WHO formally launches Science Council to improve delivery of its services

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The World Health Organization Director-General Tedros Adhanom reiterated the importance of science in the formulation of preparedness and response plans to health issues. (Photo by Chris Black, WHO via VCG)
The World Health Organization Director-General Tedros Adhanom reiterated the importance of science in the formulation of preparedness and response plans to health issues. (Photo by Chris Black, WHO via VCG)

The World Health Organization on Tuesday formally launched the Science Council which aims to improve the global health body’s delivery of its services.

The council mainly has two functions; (1) to ensure WHO anticipates and remains abreast of the latest scientific developments and identifies opportunities to harness those developments to improve global health and (2) to ensure the excellence, relevance and efficacy of WHO’s core technical functions, including global public health goods that are norms and standards and research.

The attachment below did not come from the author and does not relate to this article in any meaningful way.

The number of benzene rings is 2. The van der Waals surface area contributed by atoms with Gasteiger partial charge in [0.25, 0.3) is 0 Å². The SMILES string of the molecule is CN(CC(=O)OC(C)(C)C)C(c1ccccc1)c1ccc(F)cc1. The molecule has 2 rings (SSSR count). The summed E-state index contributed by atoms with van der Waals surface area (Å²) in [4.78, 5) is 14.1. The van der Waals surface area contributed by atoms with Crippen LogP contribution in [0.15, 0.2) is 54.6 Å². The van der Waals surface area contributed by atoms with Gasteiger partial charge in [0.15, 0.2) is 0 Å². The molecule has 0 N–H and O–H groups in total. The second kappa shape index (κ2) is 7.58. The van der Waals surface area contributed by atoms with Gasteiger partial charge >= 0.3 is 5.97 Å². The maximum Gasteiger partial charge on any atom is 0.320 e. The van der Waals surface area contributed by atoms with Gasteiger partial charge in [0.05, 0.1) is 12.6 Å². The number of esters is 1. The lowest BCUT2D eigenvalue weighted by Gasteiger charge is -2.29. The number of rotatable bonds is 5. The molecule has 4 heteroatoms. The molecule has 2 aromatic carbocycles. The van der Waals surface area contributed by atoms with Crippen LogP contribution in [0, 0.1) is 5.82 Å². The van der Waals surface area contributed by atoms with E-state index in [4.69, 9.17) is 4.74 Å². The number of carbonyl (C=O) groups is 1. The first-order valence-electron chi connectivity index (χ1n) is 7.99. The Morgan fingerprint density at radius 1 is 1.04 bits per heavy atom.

Speaking at the launch of the council, the WHO Director-General Tedros Adhanom reiterated the importance of science in the formulation of preparedness and response plans to health issues.

“The (COVID-19) pandemic has taught us that science is not an abstract intellectual pursuit; it can be the difference between life and death,” said Tedros.

“The pandemic has also demonstrated that although science can deliver life-saving solutions, there are many other factors that determine whether or not all people are able to enjoy the benefits of science,” he added.

The launch of the Science Council comes nearly one month after WHO joined leaders from around the world in fronting a global health treaty that would obligate all countries to unite in the fight against any future pandemics. This plan aims to alienate nationalistic tendencies that prompt nations to seek singular responses to the crises.

By Tuesday, the number of COVID-19 infections reported globally had surpassed the 148 million mark with deaths exceeding 3.12 million, according to the latest figures from the Johns Hopkins University.

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